The research provides ample opportunities for mentorship and career conversations. Dr. Magee usually takes blood samples to study hormones and hormone frequency patterns. Sometimes the research requires blood samples every 10 minutes, and sometimes it’s blood samples every hour over a two- or three-day period. “So, what do you do when you’re sitting there for an hour with five students? You talk about professional goals and mentoring,” she said. “They get one-on-one time, usually with me and with other near-peer mentors. They also get research experience, while I get a research team out of it.”
“I don’t have a lot of people in my research lab, but by the time we’re doing those particular experiments, the students have had enough experience with the animals that it works well for everyone. They get a great experience, I’ve got a good team built to get those experiments done, and everybody has a good opportunity.”
Dr. Magee said she loves all the different aspects of her job. “I blend my family into that too.” Her daughter and husband make regular appearances at the research site with cupcakes and pizza for the students and researchers. “[My daughter] loves it because she gets to talk to a bunch of other people. And, I’m demonstrating that I’m balancing work, home, mom, and trying to keep all that afloat.”
Indeed, the next generation of veterinary professionals is more in touch with having a balanced and healthy perspective. They’re not only aware of the impact on people of zoonotic diseases but the impact of an animal’s health on the health and wellness of that family, whether it’s a production animal or a companion animal. They’re also more aware of the environmental impact of animal health. She’s heard them ask questions like should their cat be an indoor cat or an outdoor cat based on whether it could affect the bird and small rodent population in their community.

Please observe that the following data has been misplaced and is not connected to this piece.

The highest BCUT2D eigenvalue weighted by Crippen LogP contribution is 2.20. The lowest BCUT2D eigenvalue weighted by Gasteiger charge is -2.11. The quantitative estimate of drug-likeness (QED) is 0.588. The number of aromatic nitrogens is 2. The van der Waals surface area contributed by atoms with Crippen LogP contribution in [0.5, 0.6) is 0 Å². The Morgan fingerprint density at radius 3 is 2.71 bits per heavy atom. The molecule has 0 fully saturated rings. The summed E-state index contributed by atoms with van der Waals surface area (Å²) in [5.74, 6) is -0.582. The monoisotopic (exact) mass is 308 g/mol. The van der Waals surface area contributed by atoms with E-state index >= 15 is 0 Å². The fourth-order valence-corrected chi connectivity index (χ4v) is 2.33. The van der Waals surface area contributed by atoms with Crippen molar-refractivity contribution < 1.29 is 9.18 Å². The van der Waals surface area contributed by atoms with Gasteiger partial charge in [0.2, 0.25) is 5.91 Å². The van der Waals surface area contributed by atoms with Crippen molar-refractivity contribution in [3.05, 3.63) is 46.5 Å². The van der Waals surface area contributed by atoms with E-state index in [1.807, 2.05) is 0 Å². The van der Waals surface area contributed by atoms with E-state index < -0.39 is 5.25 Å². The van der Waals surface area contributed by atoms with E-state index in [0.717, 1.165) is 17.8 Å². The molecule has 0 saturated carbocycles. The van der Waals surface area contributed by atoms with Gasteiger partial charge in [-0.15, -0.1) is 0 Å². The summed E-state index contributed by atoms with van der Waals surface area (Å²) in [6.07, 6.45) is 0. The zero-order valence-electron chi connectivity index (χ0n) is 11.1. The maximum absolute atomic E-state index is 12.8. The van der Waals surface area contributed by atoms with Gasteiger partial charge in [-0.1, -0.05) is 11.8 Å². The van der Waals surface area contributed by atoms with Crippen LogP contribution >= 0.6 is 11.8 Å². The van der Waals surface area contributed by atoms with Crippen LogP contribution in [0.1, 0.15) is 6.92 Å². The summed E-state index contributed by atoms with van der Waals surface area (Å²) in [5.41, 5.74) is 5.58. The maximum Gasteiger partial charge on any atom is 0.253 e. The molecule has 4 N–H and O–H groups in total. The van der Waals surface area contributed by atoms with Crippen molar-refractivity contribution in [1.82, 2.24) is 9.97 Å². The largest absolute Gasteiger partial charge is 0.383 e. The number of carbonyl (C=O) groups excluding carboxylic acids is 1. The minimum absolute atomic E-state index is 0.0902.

“I think we’re doing a better job of educating pre-veterinary students who have a more One Health and global perspective,” she said. “Within veterinary education, we’re focusing more on the fact that you can do anything with this degree. You can take this degree and reinvent yourself halfway through if you’d like. We are all taking continuing education each year, which makes moving from one kind of veterinary medicine to another a lot easier. How you choose to practice does not have to be a lifelong decision. So that awareness and growth mindset I think, is going to change the face of the profession in the next 20 years.”
Drilling Down to the ‘Why’
Colorado State University and the College of Veterinary Medicine and Biomedical Sciences have a sponsored program intended to bring high school students from under-resourced communities to help address the mentorship gap in animal health. Oftentimes, future veterinarians don’t have access to role models and people who can help guide them into the profession. The high school program is intended to provide those resources and close a mentorship gap that exists.
It’s also intended as a way for participants to explore becoming a veterinarian. When asked why they want to be a veterinarian, most students at any age actually describe wanting to be part of One Health. When talking to young children, she says, “they want to help animals; they love animals. What good human being doesn’t want to do that? With older kids, when you dig into, ‘what does a veterinarian do? What can a veterinarian do?’ Many times, it’s not necessarily that they want to be a veterinarian; it’s that they still want to help, and they want to do good.”